I loved the first two episodes of WandaVision and cannot wait to see where this goes over the 9 episodes and shall enjoy speculating the details behind their TV-based world. WandaVision is a wonderful mix of sitcom pastiche and “Mystery Box” storytelling. And unlike many “MysteryBox” I’m damned sure we’ll get answers. Ones, I presume, will help set up whatever will happen during Phase 4 of the MCU.
Wanda “Scarlet Witch” Maximoff (Elizabeth Olsen) and Vision “Flying Magic Toaster” Vision (Paul Bettany) are two of the most powerful characters in the Marvel Cinematic Universe, so they are often sidelined as not to just END things almost immediately. While we don’t see much of their direct POWER in the show as of yet, we do get spend time with them as characters and interact with their power-sets a little more subtly. This is wonderful, especially as Wanda’s powers are a little more in line with her in-comic self. It’s a little shifty and undefined of what she can do in the movies, mind control and telekinesis mainly, compared to the “can literally rebuild the world on a whim” of the source comics. There are rumors pointing at a House of M use for her in Phase 4, but that’s speculating. I’m moving on.
But I will say, as excited as I am for this show, it’s even more so for my wife. Scarlet Witch is her all time favorite. She has a Scarlet Witch & Quicksilver tattoo. She was dressed as Wanda when I proposed. The show premiered on our 4-year wedding anniversary, so it’ s a gift to her from Disney+!
WandaVision has only released the first two episodes so far, and man do they work. The gist: Wanda and Vision move into a neighborhood as newlyweds and it starts in the style of 50s sitcoms, but something feels off-kilter to the relality presented to the viewer, and often to the people in it – the pair included. They navigate sitcom tropes while figuring out who the hell they are, and reacting when things begin to get surreal for a couple of moments. So we have a few layers of character to peel here: are the characters genuine, playing a part, a mixture, or something else entirely?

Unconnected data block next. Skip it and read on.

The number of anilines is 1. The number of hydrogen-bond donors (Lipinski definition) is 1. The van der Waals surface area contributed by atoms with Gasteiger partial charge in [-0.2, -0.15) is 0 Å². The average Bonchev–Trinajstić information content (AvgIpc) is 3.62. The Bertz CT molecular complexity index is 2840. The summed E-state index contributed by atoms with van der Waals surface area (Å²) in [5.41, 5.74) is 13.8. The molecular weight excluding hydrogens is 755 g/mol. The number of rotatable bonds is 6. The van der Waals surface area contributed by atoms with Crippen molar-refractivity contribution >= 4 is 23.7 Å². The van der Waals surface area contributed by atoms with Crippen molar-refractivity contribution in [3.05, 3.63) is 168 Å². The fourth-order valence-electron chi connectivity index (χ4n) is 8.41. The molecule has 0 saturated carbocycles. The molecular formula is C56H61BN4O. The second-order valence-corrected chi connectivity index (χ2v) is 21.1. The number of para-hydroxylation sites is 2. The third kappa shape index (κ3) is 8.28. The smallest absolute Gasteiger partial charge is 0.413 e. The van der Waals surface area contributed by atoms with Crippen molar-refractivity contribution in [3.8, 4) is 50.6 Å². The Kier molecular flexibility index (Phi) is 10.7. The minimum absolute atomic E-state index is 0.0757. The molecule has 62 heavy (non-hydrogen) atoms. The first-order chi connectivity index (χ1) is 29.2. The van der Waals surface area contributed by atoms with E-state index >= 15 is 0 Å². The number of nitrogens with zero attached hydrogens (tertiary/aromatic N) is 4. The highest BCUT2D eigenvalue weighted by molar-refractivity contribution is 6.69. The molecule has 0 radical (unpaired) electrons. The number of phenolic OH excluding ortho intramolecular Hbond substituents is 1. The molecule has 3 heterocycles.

So much of it works in recreating the sitcoms of the eras we’ve seen before. It’s obvious how much the team behind the show put into truly getting the 50s and 60s eras (what we’ve seen so far; the trailers show us the later episodes slide into other decades). Not just the trope plot details, but in all aspects. The production design and the score are spot-on. They even consulted with Dick Van Dyke! But what really makes it work on this end of the show is the cinematography and the B/W use (to the point where the film stock gets better as the two episodes run; 50s B/W looks different than 60s B/W). The rules and limitations of cameras and sets of the time aren’t broken unless the reality also begins to break. The creative team really get the look, feel, dialogue, and style of the eras. Let’s go back a second – Cinematography is the unsung hero of making a film or show work or not, and this show is a perfect example of that.
I appreciate not going too deep into this at the start, letting it creep. I’ve seen a lot of love for the show, but nearly as much of folks saying “it’s too slow” because they want those reveals and possible action beats now. But for me? I’m digging a slow descent into Lynchian surreal nightmares. I love it bubbling under the surface and only coming out here and there.
On top of that, the show is legitimately funny. Maybe because I grew up watching Nick at Nite and have an honest appreciation of the sincere, cornball sitcoms of that era. I wonder if those without that background will be as connected. Olsen and Bettany have great comic chops. Katheryn Hahn, as she is want to do, steals her scenes as the neighbor Agnes. Good to see Emma Caulfield in the 2nd episode! Fred Meleman as Mr. Hart is absolutely perfect as a sitcom boss.
There is amazing potential here in both the “what the hell is happening” and deconstructing sitcoms. I can’t wait to spend more time with Wanda, Vision, Agnes, and everyone else in this world. While there is a certain sameness to a lot of MCU they’ve also taken risks of odd-ball stories along the way. WandaVision might be the oddest of the oddballs.